Tech companies are deploying AI to spot COVID-19, unburden overworked healthcare staff

A number of healthcare technology companies are pivoting to develop artificial intelligence solutions that detect abnormalities on imaging exams for healthcare workers struggling to stem the spread of COVID-19.

One such firm, RadLogics, based in both Israel and Boston, recently unveiled a platform that analyzes CT scans to automatically identify the coronavirus. Developed using multiple international datasets, the technique is highly accurate. It diagnosed 157 patients—spotting those with and without the new virus—with an area under the curve score of 0.996.

Additionally, the algorithm spits out a “corona score,” measuring the percentage of lung volume that’s been infiltrated with the disease. Those results were published last week in arXiv.org—an open-access journal—and have been submitted to the Radiology Society of North America for potential publication.

“This study validates our novel solution, which has been widely studied via multiple international datasets and a range of retrospective experiments to analyze the performance over time,” Moshe Becker, CEO and co-founder of RadLogics, said in a statement.

London-based behold.ai has also jumped into the ring with its “red dot” algorithm that quickly picks out COVID-19 on chest x-rays, the company announced this week.

The startup’s Chief Medical Officer Tom Nauton Morgan, MD, said out of 28 x-rays, their tech correctly categorized 85% as abnormal, and with further testing, may bring some much-needed relief to clinicians on the front lines of this pandemic.

“This [further testing] will increase the utility of our ‘instant triage’ and potentially help reduce the burden on healthcare systems as more and more cases of pneumonia present and require rapid diagnosis,” Nauton said Wednesday.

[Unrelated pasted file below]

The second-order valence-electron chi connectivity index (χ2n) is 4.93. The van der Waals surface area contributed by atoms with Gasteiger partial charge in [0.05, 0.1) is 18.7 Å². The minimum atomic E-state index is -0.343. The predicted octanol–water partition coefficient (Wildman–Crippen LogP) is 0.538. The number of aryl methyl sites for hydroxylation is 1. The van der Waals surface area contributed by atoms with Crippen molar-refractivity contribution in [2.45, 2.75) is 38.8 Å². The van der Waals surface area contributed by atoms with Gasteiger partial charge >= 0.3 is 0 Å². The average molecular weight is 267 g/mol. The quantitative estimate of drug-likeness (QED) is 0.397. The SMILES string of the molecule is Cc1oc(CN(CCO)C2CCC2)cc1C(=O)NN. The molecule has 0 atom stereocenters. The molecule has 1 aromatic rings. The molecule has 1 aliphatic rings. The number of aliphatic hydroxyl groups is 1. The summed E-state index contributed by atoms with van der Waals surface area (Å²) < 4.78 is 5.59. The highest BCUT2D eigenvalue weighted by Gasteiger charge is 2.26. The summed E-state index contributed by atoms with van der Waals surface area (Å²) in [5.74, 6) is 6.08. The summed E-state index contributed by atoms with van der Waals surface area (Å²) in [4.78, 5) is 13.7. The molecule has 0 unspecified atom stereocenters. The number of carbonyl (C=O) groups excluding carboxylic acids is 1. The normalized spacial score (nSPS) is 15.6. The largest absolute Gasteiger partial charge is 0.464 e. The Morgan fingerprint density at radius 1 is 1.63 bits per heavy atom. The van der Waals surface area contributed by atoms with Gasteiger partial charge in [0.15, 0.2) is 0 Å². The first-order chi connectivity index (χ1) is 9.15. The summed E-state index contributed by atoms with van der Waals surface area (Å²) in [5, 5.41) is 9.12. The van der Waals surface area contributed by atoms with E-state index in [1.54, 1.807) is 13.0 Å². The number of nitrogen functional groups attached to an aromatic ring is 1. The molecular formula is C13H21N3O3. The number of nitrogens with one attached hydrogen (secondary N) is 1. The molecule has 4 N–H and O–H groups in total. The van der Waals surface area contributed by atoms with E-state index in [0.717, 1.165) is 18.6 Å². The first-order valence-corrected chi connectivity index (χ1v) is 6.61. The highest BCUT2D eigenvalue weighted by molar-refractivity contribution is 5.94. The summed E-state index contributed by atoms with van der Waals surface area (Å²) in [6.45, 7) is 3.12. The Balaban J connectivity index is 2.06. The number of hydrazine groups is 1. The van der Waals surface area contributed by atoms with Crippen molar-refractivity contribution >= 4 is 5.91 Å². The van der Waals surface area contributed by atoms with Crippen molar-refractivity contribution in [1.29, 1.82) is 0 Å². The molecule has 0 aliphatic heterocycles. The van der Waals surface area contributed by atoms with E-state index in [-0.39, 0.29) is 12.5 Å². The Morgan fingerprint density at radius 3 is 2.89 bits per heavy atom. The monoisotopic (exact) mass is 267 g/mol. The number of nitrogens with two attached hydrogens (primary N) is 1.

In response to the all-hands-on-deck call from many radiology departments, Canadian startup DarwinAI, along with researchers at the University of Waterloo, have released an open-sourced convolutional neural network for diagnosing the new virus on chest radiographs.

COVID-Net, as it’s known, was trained on 5,941 chest x-rays acquired from 2,839 patients. Initial results are promising, according to Alexander Wong, PhD, co-founder and chief scientist of DarwinAI, and co-developer Linda Wang, a graduate researchers at Waterloo. The pair say their network achieved 83.5% test accuracy on the more than 2 billion decisions required to diagnose images.

Similar to the other platforms, the researchers believe their iteration can speed up treatment, but noted that it also uses an explainable AI method that may quell clinicians’ fears of the “black box” problem.

Currently, the American College of Radiology does not recommend using CT to diagnose the virus, but it has encouraged the use of AI. The college’s Data Science Institute recently shared an AI use case to offer developers “medical context—including necessary inputs, outputs and possible corollary features” for creating an artificial intelligence algorithm.

“Such an AI solution may prove to be a very useful application towards COVID-19 diagnosis and containment,” Eric Stern, MD, chair of the ACR DSI Thoracic Panel, said in a statement.